It doesn’t matter what you sell, every business will encounter angry and dissatisfied buyers from time to time.
Most of us don’t like dealing with frustrated or angry buyers. However, by implementing a few simple techniques, you will have an opportunity to turn that unhappy buyer into a buyer for life!
If you want repeat business and referrals from your buyers, so you need to keep them happy.
Buyers are not concerned with your internal company politics. The last thing an irate buyer wants to hear is “It’s not my responsibility”.
What buyers really want is to know that you care; that you are willing to accept responsibility and that you are going to do something about the problem.
Whoever answers the phone owns the problem!
You don’t have to sort the problem out, but you can’t fob it off either.
HANDLING IRATE BUYERS REQUIRES SPECIFIC SKILLS.
Once you are aware that your buyer is unhappy you need to put yourself into a “buyer- service” mindset. (Being of service).
You will have to set aside any feelings you might have that the situation isn’t your fault, or that your buyer has made a mistake, or that he or she is being unreasonable.
Remember: The buyer is always right, even when they are wrong, they are right!
Tips for successfully managing an irate buyer.
- Remain calm.
When a buyer starts shouting or being rude, there is no point in responding the same way. Control of yourself, even if the buyer’s behaviour makes you feel like shouting back at them.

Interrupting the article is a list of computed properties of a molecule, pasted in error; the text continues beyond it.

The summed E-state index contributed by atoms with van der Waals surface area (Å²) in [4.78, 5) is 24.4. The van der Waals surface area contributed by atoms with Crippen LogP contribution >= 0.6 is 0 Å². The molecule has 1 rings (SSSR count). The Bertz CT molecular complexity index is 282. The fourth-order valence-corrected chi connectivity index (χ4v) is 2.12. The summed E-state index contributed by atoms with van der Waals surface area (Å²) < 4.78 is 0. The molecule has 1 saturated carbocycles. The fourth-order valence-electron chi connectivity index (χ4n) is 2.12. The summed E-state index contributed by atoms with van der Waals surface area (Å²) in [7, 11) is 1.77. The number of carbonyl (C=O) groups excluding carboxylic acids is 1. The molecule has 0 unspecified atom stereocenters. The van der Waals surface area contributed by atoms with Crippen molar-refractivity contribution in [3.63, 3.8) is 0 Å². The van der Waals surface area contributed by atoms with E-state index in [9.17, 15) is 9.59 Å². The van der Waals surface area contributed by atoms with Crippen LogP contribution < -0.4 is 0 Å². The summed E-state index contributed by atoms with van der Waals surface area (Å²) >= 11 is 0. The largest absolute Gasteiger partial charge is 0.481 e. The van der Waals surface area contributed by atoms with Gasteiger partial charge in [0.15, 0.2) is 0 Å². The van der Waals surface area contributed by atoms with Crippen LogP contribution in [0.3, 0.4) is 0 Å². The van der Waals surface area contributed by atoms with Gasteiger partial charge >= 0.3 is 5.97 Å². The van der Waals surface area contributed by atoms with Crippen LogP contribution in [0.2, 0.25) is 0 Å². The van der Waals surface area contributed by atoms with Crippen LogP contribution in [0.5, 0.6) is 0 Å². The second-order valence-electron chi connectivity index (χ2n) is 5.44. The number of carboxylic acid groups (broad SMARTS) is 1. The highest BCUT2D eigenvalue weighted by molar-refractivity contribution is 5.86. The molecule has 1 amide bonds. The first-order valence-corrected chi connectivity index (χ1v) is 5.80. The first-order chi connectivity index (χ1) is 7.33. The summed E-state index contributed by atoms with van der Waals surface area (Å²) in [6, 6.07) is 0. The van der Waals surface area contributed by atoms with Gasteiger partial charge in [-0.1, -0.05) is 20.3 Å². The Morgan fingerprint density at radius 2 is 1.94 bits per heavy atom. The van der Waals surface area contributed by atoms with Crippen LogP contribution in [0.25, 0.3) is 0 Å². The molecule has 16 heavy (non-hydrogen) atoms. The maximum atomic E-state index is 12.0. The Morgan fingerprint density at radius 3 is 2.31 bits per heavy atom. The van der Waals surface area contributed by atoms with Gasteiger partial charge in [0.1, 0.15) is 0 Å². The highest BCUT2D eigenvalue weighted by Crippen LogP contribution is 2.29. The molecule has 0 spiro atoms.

- Don’t take it personally.
Remember, the buyer is not angry with you, they are angry with your product or the quality of the service they have received.
- Never argue.
You can expect an upset buyer to express their anger and to sometimes take things too far. Your reaction may be to defend yourself, however, as a sales professional you should never argue back.
- Maintain your personal integrity at all times.
If the buyer is abusive, calmly interject. “I appreciate your frustration with the situation (Mr. /Mrs.) however it’s no use attacking me: I would like to help you resolve this.”
- Ask questions.
When they are finished with their explanation, ask for more information to establish the facts.
Listen carefully to their answers and ask more questions to get to the bottom of the problem. If you are not sure, ask again.
“So, if I understand you correctly, what you are saying is……
Show a willingness to help. Never say “I don’t know”.
- Actively listen.
Listen with the intent to understand the buyer’s problem and not the intent to respond defensively.
While they’re talking, don’t plan what you’re going to say next: That is not active listening!
Let the buyer talk. Let them get their problems off their chest. While they are speaking, let them know that you are listening. Say things like “I see” “Ok” etc.
Resist the urge to try and resolve the problem straight away. Also don’t jump to conclusions about what happened. Instead, let your buyer tell you their story.
This step is important because the more time a buyer spends airing their grievances, the more time they have to calm down.
- Repeat their concerns.
Once the buyer has had time to explain why they are upset, repeat their concerns so you are sure that you are addressing the correct issue.
“If I understand you correctly, what you are saying is …. ”.
- Be empathetic.
Showing empathy means that you understand their feelings.
Saying something like “I can imagine how upsetting that must have been” is a good way to phrase this.